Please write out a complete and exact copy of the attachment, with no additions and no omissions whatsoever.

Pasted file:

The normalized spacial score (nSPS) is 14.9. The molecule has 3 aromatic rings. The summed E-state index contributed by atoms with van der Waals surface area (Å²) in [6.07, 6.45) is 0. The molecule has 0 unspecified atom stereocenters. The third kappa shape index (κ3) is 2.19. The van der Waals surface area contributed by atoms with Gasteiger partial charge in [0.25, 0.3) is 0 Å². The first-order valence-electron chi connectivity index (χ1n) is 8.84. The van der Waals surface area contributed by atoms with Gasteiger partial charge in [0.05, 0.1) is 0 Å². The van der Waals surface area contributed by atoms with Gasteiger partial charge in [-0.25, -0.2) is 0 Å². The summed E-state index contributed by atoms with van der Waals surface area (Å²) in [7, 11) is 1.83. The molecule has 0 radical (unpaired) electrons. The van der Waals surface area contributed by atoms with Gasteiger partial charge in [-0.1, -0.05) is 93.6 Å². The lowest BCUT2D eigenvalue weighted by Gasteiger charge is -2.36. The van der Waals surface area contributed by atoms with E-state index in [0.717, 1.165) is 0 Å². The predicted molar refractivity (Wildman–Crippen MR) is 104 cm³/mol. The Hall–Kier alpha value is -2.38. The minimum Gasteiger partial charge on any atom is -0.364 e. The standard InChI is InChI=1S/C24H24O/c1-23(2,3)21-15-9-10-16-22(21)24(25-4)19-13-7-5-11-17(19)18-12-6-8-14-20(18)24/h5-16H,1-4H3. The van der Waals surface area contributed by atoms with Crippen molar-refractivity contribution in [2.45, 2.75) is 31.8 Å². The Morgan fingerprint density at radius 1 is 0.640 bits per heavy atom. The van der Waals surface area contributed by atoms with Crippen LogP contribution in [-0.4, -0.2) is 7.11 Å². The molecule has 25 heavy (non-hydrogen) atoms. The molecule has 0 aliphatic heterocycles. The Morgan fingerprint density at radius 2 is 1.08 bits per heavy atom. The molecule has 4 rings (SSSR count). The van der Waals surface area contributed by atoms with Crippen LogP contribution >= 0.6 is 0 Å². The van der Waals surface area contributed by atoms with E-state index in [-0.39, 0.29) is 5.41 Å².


The normalized spacial score (nSPS) is 14.9. The molecule has 3 aromatic rings. The summed E-state index contributed by atoms with van der Waals surface area (Å²) in [6.07, 6.45) is 0. The molecule has 0 unspecified atom stereocenters. The third kappa shape index (κ3) is 2.19. The van der Waals surface area contributed by atoms with Gasteiger partial charge in [0.25, 0.3) is 0 Å². The first-order valence-electron chi connectivity index (χ1n) is 8.84. The van der Waals surface area contributed by atoms with Gasteiger partial charge in [0.05, 0.1) is 0 Å². The van der Waals surface area contributed by atoms with Gasteiger partial charge in [-0.25, -0.2) is 0 Å². The summed E-state index contributed by atoms with van der Waals surface area (Å²) in [7, 11) is 1.83. The molecule has 0 radical (unpaired) electrons. The van der Waals surface area contributed by atoms with Gasteiger partial charge in [-0.1, -0.05) is 93.6 Å². The lowest BCUT2D eigenvalue weighted by Gasteiger charge is -2.36. The van der Waals surface area contributed by atoms with E-state index in [0.717, 1.165) is 0 Å². The predicted molar refractivity (Wildman–Crippen MR) is 104 cm³/mol. The Hall–Kier alpha value is -2.38. The minimum Gasteiger partial charge on any atom is -0.364 e. The standard InChI is InChI=1S/C24H24O/c1-23(2,3)21-15-9-10-16-22(21)24(25-4)19-13-7-5-11-17(19)18-12-6-8-14-20(18)24/h5-16H,1-4H3. The van der Waals surface area contributed by atoms with Crippen molar-refractivity contribution in [2.45, 2.75) is 31.8 Å². The Morgan fingerprint density at radius 1 is 0.640 bits per heavy atom. The van der Waals surface area contributed by atoms with Crippen LogP contribution in [-0.4, -0.2) is 7.11 Å². The molecule has 25 heavy (non-hydrogen) atoms. The molecule has 0 aliphatic heterocycles. The Morgan fingerprint density at radius 2 is 1.08 bits per heavy atom. The molecule has 4 rings (SSSR count). The van der Waals surface area contributed by atoms with Crippen LogP contribution >= 0.6 is 0 Å². The van der Waals surface area contributed by atoms with E-state index in [-0.39, 0.29) is 5.41 Å².